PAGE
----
What Is Halotherapy?
The term “Halotherapy” comes from “halo”, the Greek word for salt. Simply put, Halotherapy is the use of salt vapor to treat respiratory ailments, skin irritations, and combat mental lethargy.
For centuries, monks used naturally-occurring salt caverns to treat respiratory ailments. Today, manmade Saltrooms recreate salt caverns, with one huge improvement over nature: in a Halotherapy room, a salt vaporizer pumps dry aerosol salt vapor into the air, so you can breathe it deep into your lungs. We use a state of the art system called HALO FX!
How long is a session?
What are the Prices?
Check them out here
Why is salt vapour healthy?
Salt is known to be..
Mucolytic (loosens mucus & phlegm)
What are Negative Ions?
Negative ions have long been attributed to improvements in mood and physical health.
Salt naturally produces negative ions, which produce the “clarity effect” that people love from Halotherapy treatments.
Negative ions have been shown to reduce:
Stress, Headaches, Lethargy, Depression, Airborne Pollutants, Dust, Cigarette Smoke, Pet Dander, Pollen, Mold Spores, Viruses, and Bacteria from the air
And negative ions can dramatically increase your:
Energy, Mental alertness & Overall sense of well-being
Are there studies?
Studies show that people with chronic upper respiratory conditions, airborne allergies, sinusitis, and cystic fibrosis derive significant benefits from Halotherapy.
More than 40 years of research conducted around the world has shown that treatment with Halotherapy has beneficial effects for patients with:
- Chronic Bronchitis
- COPD (Chronic Obstructive Pulmonary Disease)
- Cystic Fibrosis
- Allergic Rhinopathy or Hay Fever
- Ear Infections
- Various acute or chronic respiratory diseases
- Smoker’s cough
- Viral infections
- Coughs and colds
- Chronic ear-nose-throat illnesses
Our Salt Room:
The History of Halotherapy and Saltrooms
Centuries ago, European monks noticed something interesting: when they treated respiratory ailments in natural salt caverns, their patients got better faster. The monks produced salt dust by grinding salt rocks against each other, which the patients then inhaled.
Dr. Felix Bochkowsky, the state authority for occupational health in Polish industry in the 1840s, saw the same thing was true with miners: while metal and coal miners battled relentless, deadly respiratory ailments, workers in salt mines were healthier than average people, let alone other miners.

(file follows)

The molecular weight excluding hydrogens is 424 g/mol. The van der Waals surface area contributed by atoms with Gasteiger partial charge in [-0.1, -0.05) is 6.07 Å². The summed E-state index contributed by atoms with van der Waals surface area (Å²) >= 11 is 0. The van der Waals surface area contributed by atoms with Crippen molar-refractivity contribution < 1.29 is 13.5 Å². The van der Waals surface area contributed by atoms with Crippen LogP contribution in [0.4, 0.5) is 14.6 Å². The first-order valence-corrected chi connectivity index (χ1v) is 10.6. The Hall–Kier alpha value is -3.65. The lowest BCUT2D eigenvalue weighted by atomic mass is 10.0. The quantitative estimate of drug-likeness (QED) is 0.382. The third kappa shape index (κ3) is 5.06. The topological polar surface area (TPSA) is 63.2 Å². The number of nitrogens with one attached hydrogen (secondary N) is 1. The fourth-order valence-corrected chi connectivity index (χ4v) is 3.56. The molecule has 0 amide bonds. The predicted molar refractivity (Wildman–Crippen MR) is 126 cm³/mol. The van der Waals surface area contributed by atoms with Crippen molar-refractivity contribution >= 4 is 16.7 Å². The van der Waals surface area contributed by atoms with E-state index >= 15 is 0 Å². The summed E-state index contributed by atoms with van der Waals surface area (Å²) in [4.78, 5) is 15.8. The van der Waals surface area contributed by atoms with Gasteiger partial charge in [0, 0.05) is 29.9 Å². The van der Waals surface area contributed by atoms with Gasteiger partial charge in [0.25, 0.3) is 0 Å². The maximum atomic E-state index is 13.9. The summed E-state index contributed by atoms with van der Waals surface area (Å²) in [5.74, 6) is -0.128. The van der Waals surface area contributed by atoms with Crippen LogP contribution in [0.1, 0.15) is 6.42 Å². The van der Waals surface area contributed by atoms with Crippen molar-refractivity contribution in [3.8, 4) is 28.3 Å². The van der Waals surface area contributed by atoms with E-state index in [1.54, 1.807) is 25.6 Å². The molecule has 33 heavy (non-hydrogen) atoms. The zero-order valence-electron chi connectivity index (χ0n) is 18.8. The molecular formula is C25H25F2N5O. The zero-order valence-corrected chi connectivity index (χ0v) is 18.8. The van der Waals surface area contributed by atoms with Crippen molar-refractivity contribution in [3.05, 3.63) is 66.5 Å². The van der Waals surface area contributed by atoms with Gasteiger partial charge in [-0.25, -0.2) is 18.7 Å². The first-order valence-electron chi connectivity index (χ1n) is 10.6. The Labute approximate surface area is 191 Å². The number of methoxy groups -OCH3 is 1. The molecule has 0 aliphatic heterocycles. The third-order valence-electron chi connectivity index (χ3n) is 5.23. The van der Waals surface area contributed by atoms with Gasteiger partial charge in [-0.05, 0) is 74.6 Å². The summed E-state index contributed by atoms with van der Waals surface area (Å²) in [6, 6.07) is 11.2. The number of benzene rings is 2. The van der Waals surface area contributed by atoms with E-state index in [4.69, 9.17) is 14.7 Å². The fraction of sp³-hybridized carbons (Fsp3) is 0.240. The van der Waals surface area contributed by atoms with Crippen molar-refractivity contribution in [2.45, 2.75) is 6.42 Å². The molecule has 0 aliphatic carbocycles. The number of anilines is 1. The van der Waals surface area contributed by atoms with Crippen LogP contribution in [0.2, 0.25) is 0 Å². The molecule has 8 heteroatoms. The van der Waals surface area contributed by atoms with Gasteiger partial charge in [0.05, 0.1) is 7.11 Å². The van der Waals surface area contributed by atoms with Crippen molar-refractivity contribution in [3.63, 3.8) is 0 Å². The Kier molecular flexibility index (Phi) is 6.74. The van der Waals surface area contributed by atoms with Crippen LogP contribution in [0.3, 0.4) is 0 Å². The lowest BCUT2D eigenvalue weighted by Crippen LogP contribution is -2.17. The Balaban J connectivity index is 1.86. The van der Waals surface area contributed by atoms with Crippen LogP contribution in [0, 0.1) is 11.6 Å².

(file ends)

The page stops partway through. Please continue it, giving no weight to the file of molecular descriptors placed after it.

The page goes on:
In 1843, Dr. Bochkowsky published a book about the health benefits of salt dust. His successor, Mstislav Poljakowski, followed by establishing the first salt clinic near Krakow, Poland, which is still in operation today.
During World War II, salt mines in Germany were used as bomb shelters. During bombings, people often had to remain in the mines for extended periods of time, breathing in the salt dust. Upon leaving, many asthmatics were able to breathe much easier.
By the 1950s, scientific studies (primarily in the USSR) were proving how effective salt therapy is in treating respiratory ailments. Manmade, above-ground Saltrooms provided a controlled environment, and Halotherapy (from “halo”, Greek for salt) became a new option for respiratory treatment.
The first Halotherapy salt chambers opened in the 1960s in Eastern Europe. They were destination health sanatoriums and respiratory hospitals paid for by the socialized medical system of those countries. As Halotherapy grew more popular in the 1980s and 1990s, health and beauty resorts throughout Europe and Scandinavia began to install Saltrooms and offer Halotherapy as one of their restorative treatments.
Now it has come to North America and becoming increasingly popular !!